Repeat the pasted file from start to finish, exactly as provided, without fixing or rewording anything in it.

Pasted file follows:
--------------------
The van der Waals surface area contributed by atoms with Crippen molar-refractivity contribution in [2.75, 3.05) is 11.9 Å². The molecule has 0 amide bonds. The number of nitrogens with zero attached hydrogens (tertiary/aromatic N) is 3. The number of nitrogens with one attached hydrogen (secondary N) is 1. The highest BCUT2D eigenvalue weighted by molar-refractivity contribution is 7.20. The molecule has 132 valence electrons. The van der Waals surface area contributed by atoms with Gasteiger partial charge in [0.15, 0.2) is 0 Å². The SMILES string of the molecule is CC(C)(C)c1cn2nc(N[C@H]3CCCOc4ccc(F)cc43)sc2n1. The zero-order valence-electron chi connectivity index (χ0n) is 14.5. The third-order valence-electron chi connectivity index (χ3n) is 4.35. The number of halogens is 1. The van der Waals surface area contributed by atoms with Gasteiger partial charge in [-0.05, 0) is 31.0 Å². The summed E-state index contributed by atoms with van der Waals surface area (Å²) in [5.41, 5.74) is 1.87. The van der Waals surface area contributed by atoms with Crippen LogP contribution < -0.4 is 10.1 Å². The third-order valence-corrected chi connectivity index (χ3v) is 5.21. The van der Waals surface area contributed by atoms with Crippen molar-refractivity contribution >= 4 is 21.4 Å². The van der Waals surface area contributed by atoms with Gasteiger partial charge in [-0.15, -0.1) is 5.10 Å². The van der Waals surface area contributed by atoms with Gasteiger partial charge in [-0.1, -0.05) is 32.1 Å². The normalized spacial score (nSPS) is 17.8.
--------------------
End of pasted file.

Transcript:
The van der Waals surface area contributed by atoms with Crippen molar-refractivity contribution in [2.75, 3.05) is 11.9 Å². The molecule has 0 amide bonds. The number of nitrogens with zero attached hydrogens (tertiary/aromatic N) is 3. The number of nitrogens with one attached hydrogen (secondary N) is 1. The highest BCUT2D eigenvalue weighted by molar-refractivity contribution is 7.20. The molecule has 132 valence electrons. The van der Waals surface area contributed by atoms with Gasteiger partial charge in [0.15, 0.2) is 0 Å². The SMILES string of the molecule is CC(C)(C)c1cn2nc(N[C@H]3CCCOc4ccc(F)cc43)sc2n1. The zero-order valence-electron chi connectivity index (χ0n) is 14.5. The third-order valence-electron chi connectivity index (χ3n) is 4.35. The number of halogens is 1. The van der Waals surface area contributed by atoms with Gasteiger partial charge in [-0.05, 0) is 31.0 Å². The summed E-state index contributed by atoms with van der Waals surface area (Å²) in [5.41, 5.74) is 1.87. The van der Waals surface area contributed by atoms with Crippen LogP contribution < -0.4 is 10.1 Å². The third-order valence-corrected chi connectivity index (χ3v) is 5.21. The van der Waals surface area contributed by atoms with Crippen molar-refractivity contribution >= 4 is 21.4 Å². The van der Waals surface area contributed by atoms with Gasteiger partial charge in [-0.15, -0.1) is 5.10 Å². The van der Waals surface area contributed by atoms with Gasteiger partial charge in [-0.1, -0.05) is 32.1 Å². The normalized spacial score (nSPS) is 17.8.